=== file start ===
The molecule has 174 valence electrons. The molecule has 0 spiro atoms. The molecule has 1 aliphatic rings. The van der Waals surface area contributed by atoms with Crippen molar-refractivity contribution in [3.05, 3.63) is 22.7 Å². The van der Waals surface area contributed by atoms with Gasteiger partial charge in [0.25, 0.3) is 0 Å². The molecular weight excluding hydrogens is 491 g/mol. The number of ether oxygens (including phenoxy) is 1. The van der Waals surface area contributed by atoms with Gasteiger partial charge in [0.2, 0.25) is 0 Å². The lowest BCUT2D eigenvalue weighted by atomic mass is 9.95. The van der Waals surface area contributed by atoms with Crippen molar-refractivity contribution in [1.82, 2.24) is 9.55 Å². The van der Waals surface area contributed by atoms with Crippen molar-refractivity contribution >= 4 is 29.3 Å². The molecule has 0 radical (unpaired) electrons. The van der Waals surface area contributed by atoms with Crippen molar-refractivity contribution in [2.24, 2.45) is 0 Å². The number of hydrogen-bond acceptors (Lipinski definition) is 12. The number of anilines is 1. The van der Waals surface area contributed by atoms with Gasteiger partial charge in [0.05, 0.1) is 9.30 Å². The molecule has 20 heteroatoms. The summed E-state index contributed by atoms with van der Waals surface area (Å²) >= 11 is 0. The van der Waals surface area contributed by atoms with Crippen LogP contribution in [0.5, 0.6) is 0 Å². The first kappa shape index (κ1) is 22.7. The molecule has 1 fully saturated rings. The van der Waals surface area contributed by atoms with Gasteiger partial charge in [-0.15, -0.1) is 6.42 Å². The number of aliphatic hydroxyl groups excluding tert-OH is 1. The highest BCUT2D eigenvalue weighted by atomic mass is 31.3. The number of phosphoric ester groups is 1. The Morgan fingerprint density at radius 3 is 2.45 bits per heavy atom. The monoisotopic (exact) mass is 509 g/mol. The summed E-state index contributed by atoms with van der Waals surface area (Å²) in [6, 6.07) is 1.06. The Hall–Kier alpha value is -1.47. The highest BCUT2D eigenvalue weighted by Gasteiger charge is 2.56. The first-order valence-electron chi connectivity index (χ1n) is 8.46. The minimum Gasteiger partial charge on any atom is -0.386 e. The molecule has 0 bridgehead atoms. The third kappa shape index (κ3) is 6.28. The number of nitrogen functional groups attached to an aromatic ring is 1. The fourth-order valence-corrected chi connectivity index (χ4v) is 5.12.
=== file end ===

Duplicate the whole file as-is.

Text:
The molecule has 174 valence electrons. The molecule has 0 spiro atoms. The molecule has 1 aliphatic rings. The van der Waals surface area contributed by atoms with Crippen molar-refractivity contribution in [3.05, 3.63) is 22.7 Å². The van der Waals surface area contributed by atoms with Gasteiger partial charge in [0.25, 0.3) is 0 Å². The molecular weight excluding hydrogens is 491 g/mol. The number of ether oxygens (including phenoxy) is 1. The van der Waals surface area contributed by atoms with Gasteiger partial charge in [0.2, 0.25) is 0 Å². The lowest BCUT2D eigenvalue weighted by atomic mass is 9.95. The van der Waals surface area contributed by atoms with Crippen molar-refractivity contribution in [1.82, 2.24) is 9.55 Å². The van der Waals surface area contributed by atoms with Crippen molar-refractivity contribution >= 4 is 29.3 Å². The molecule has 0 radical (unpaired) electrons. The van der Waals surface area contributed by atoms with Crippen molar-refractivity contribution in [2.24, 2.45) is 0 Å². The number of hydrogen-bond acceptors (Lipinski definition) is 12. The number of anilines is 1. The van der Waals surface area contributed by atoms with Gasteiger partial charge in [0.05, 0.1) is 9.30 Å². The molecule has 20 heteroatoms. The summed E-state index contributed by atoms with van der Waals surface area (Å²) >= 11 is 0. The van der Waals surface area contributed by atoms with Crippen LogP contribution in [0.5, 0.6) is 0 Å². The first kappa shape index (κ1) is 22.7. The molecule has 1 fully saturated rings. The van der Waals surface area contributed by atoms with Gasteiger partial charge in [-0.15, -0.1) is 6.42 Å². The number of aliphatic hydroxyl groups excluding tert-OH is 1. The highest BCUT2D eigenvalue weighted by atomic mass is 31.3. The number of phosphoric ester groups is 1. The Morgan fingerprint density at radius 3 is 2.45 bits per heavy atom. The monoisotopic (exact) mass is 509 g/mol. The summed E-state index contributed by atoms with van der Waals surface area (Å²) in [6, 6.07) is 1.06. The Hall–Kier alpha value is -1.47. The highest BCUT2D eigenvalue weighted by Gasteiger charge is 2.56. The first-order valence-electron chi connectivity index (χ1n) is 8.46. The minimum Gasteiger partial charge on any atom is -0.386 e. The molecule has 0 bridgehead atoms. The third kappa shape index (κ3) is 6.28. The number of nitrogen functional groups attached to an aromatic ring is 1. The fourth-order valence-corrected chi connectivity index (χ4v) is 5.12.